We all want the right solutions to solving our problems. I hear this over and over now as I speak to the many laid off journalists calling us in Poynter's Standing Up for Journalism program. One candidate I had the privilege to coach just took a job using journalism outside the traditional media. She was excited to find the opportunity and believed her resume helped her market herself.

It got me thinking about what makes a good career coach and I thought that these tips paraphrased from money.cnn.com and taken from a 30 year career coach, John McKee, were good answers to that question.

Be sure your coach has:

1. Real world experience, at least comparable to yours so that you are understood and the advice is practical.

2. Credentials. Choose a coach who has some formal training and maintains standards of professionalism.

3. Credibility. "Your coach should be active and visible in the industry," says McKee.

4. Testimonials. What do those coached by this person have to say about the service? Will the coach provide you with references from past clients?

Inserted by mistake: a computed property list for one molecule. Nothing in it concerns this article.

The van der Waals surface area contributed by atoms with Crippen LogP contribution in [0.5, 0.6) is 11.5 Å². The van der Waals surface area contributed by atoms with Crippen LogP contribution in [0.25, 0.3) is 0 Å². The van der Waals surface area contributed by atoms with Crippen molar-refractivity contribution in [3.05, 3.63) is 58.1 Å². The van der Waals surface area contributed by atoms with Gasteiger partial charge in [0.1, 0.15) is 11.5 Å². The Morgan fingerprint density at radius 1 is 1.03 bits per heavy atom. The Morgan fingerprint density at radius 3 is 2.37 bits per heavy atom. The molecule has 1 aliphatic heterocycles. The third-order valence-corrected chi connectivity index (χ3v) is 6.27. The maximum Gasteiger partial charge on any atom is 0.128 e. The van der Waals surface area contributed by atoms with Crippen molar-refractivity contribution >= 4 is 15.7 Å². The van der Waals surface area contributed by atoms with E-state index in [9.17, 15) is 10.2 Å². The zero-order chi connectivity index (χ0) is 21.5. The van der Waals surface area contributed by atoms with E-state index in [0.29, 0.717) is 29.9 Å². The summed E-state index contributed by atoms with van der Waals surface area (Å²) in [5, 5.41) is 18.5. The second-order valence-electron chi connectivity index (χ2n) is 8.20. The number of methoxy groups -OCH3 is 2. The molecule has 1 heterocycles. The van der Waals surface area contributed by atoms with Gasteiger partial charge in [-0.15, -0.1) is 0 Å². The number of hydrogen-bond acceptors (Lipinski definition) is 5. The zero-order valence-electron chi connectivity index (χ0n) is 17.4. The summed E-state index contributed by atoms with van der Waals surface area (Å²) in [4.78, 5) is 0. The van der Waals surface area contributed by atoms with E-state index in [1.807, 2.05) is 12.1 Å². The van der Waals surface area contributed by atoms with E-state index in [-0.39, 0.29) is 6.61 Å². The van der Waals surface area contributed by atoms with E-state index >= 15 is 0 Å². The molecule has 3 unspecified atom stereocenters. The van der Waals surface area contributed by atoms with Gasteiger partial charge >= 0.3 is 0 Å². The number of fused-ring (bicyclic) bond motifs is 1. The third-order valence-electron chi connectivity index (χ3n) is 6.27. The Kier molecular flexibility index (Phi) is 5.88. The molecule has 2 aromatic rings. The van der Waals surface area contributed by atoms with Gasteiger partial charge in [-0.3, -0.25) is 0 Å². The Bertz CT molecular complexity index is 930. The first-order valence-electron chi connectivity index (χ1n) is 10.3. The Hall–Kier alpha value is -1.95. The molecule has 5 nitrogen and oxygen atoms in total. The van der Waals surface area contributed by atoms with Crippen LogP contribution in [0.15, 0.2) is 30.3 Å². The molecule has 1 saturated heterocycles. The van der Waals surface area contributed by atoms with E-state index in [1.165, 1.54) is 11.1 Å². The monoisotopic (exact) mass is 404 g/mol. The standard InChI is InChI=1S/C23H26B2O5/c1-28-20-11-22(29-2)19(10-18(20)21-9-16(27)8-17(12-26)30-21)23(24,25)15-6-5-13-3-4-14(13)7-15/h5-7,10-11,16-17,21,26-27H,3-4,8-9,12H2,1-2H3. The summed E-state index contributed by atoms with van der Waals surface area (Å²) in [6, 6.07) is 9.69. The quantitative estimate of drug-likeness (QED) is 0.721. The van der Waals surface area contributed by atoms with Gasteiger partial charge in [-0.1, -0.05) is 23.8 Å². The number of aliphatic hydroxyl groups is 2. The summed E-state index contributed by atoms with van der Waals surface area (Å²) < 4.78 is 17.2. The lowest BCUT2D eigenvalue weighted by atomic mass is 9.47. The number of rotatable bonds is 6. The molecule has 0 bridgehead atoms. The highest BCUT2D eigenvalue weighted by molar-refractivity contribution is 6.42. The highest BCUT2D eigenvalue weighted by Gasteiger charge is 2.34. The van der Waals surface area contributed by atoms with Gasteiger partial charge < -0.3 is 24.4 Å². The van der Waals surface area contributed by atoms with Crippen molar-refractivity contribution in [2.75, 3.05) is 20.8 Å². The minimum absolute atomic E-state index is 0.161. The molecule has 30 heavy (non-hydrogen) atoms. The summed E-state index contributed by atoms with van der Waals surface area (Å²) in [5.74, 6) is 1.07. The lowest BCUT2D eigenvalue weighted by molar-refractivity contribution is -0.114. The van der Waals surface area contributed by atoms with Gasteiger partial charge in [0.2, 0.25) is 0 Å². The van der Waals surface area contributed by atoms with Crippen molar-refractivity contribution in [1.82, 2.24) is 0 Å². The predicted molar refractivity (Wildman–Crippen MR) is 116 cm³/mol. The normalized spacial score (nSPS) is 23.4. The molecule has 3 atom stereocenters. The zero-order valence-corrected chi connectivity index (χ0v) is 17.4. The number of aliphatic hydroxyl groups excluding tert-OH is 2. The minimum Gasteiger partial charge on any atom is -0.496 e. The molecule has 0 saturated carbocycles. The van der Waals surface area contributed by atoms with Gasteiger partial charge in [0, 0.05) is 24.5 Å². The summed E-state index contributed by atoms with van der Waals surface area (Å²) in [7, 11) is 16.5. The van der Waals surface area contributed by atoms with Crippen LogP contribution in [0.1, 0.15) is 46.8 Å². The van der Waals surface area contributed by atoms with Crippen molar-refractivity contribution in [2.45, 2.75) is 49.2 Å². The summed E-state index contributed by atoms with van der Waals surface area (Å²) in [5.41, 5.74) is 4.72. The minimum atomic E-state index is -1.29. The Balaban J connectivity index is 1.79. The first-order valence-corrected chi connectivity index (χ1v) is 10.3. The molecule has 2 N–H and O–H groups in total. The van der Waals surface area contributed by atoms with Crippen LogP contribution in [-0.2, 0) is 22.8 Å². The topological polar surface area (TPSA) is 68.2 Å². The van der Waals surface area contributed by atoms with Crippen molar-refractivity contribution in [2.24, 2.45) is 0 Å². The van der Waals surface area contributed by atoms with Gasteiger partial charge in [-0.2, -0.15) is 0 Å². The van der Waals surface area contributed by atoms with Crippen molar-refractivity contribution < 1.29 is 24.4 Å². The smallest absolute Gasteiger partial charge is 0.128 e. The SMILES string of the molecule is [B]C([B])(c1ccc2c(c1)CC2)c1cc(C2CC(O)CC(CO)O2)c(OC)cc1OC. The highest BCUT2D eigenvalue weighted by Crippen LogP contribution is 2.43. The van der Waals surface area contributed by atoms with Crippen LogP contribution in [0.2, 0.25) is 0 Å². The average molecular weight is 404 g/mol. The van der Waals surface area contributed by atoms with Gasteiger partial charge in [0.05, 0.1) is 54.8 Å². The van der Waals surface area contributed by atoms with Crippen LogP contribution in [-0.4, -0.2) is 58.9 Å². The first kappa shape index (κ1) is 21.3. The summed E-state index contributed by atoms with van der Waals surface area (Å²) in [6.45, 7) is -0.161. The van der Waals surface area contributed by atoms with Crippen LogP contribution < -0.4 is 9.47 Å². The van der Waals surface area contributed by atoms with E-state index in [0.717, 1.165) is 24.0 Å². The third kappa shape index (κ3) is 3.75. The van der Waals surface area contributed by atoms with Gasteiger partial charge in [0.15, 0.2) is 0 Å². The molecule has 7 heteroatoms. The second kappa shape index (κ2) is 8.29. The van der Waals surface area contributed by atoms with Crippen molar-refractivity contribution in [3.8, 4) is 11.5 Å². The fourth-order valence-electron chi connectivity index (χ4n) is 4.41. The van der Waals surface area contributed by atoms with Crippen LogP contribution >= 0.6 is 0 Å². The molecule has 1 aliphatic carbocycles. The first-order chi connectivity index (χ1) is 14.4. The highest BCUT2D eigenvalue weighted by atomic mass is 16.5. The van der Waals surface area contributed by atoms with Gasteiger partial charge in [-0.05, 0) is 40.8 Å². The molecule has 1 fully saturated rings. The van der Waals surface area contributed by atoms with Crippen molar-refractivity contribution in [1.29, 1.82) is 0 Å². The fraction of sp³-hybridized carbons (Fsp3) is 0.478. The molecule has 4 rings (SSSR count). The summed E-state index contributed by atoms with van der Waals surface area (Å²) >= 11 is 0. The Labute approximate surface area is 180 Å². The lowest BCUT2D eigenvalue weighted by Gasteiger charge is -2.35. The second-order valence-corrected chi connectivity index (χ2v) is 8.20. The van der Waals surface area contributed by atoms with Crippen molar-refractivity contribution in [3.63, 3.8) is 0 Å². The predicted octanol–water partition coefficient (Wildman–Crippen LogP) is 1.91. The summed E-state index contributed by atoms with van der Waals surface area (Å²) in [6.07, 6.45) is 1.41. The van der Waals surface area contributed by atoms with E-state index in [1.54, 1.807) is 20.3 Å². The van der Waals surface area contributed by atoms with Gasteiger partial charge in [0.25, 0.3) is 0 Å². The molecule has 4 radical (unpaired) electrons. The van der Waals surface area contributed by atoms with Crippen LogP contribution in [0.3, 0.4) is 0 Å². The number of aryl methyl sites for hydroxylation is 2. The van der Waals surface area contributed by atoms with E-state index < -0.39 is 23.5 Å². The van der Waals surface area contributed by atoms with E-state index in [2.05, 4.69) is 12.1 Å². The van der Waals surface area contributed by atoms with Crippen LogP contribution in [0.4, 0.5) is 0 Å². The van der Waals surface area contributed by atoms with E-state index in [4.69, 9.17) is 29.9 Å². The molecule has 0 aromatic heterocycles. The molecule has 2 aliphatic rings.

5. Methods. How will you meet? How will you work together? Face to face, over the phone and one-on-one sessions are options that can be used and tailored to you. Be sure it works for you.

6. Goals. What are your priorities and how will the coach help you determine them? Can you state your expectations for what you want the coach to do and can this person meet those expectations?

7. Consultation. How does the coach extend the service? All first discussions should be free. Take that time to see if the chemistry is right between you and the coach. How well does he/she listen to you?

8. Guarantee. If you don’t get what you expected from the coach, and you stated it clearly up front, will the coach extend the time with you?

9. Fees. McKee points out that rates vary wildly, with coaches who target middle managers charging anywhere from $75 to $500 for sessions that may last an hour or a whole day.

To McKee’s list I would add:

  • Ask the coach what motivates him to help you. Why does he coach?
  • Has this coach experienced the career search himself and how long ago that was?
  • Ask the coach to tell you how his background relates to your industry. How does he work to understand you and your needs and to help you achieve your goals?

Note: No coach gets you the job. You are in charge of your career. What you want is support, good advice and confidentiality.